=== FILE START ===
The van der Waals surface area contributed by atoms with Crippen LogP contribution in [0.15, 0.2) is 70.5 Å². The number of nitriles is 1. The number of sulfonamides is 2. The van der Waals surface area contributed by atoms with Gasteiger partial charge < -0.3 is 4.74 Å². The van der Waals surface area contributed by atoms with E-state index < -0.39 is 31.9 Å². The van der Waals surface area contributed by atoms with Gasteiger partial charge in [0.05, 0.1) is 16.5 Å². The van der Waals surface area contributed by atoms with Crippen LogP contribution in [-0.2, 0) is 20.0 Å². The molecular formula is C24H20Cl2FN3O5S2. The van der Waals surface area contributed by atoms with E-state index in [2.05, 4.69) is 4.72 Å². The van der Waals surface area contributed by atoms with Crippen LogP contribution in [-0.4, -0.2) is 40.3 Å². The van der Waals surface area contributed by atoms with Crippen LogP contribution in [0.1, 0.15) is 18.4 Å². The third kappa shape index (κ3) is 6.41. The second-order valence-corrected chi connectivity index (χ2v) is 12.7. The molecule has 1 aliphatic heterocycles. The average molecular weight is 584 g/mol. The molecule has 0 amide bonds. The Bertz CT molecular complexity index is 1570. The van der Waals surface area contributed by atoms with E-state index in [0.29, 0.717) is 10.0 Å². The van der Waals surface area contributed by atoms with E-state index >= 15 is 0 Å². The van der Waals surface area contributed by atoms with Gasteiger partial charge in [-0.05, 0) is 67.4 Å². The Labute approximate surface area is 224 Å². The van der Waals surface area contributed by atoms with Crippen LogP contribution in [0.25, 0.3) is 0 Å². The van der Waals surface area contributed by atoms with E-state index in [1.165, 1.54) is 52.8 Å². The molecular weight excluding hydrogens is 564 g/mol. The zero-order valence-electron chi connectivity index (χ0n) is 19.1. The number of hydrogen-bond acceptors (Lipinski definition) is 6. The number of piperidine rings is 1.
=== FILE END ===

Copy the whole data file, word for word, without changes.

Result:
The van der Waals surface area contributed by atoms with Crippen LogP contribution in [0.15, 0.2) is 70.5 Å². The number of nitriles is 1. The number of sulfonamides is 2. The van der Waals surface area contributed by atoms with Gasteiger partial charge < -0.3 is 4.74 Å². The van der Waals surface area contributed by atoms with E-state index < -0.39 is 31.9 Å². The van der Waals surface area contributed by atoms with Gasteiger partial charge in [0.05, 0.1) is 16.5 Å². The van der Waals surface area contributed by atoms with Crippen LogP contribution in [-0.2, 0) is 20.0 Å². The molecular formula is C24H20Cl2FN3O5S2. The van der Waals surface area contributed by atoms with E-state index in [2.05, 4.69) is 4.72 Å². The van der Waals surface area contributed by atoms with Crippen LogP contribution in [-0.4, -0.2) is 40.3 Å². The van der Waals surface area contributed by atoms with Crippen LogP contribution in [0.1, 0.15) is 18.4 Å². The third kappa shape index (κ3) is 6.41. The second-order valence-corrected chi connectivity index (χ2v) is 12.7. The molecule has 1 aliphatic heterocycles. The average molecular weight is 584 g/mol. The molecule has 0 amide bonds. The Bertz CT molecular complexity index is 1570. The van der Waals surface area contributed by atoms with E-state index in [0.29, 0.717) is 10.0 Å². The van der Waals surface area contributed by atoms with E-state index >= 15 is 0 Å². The van der Waals surface area contributed by atoms with Gasteiger partial charge in [-0.05, 0) is 67.4 Å². The Labute approximate surface area is 224 Å². The van der Waals surface area contributed by atoms with Crippen LogP contribution in [0.25, 0.3) is 0 Å². The van der Waals surface area contributed by atoms with E-state index in [1.165, 1.54) is 52.8 Å². The molecular weight excluding hydrogens is 564 g/mol. The zero-order valence-electron chi connectivity index (χ0n) is 19.1. The number of hydrogen-bond acceptors (Lipinski definition) is 6. The number of piperidine rings is 1.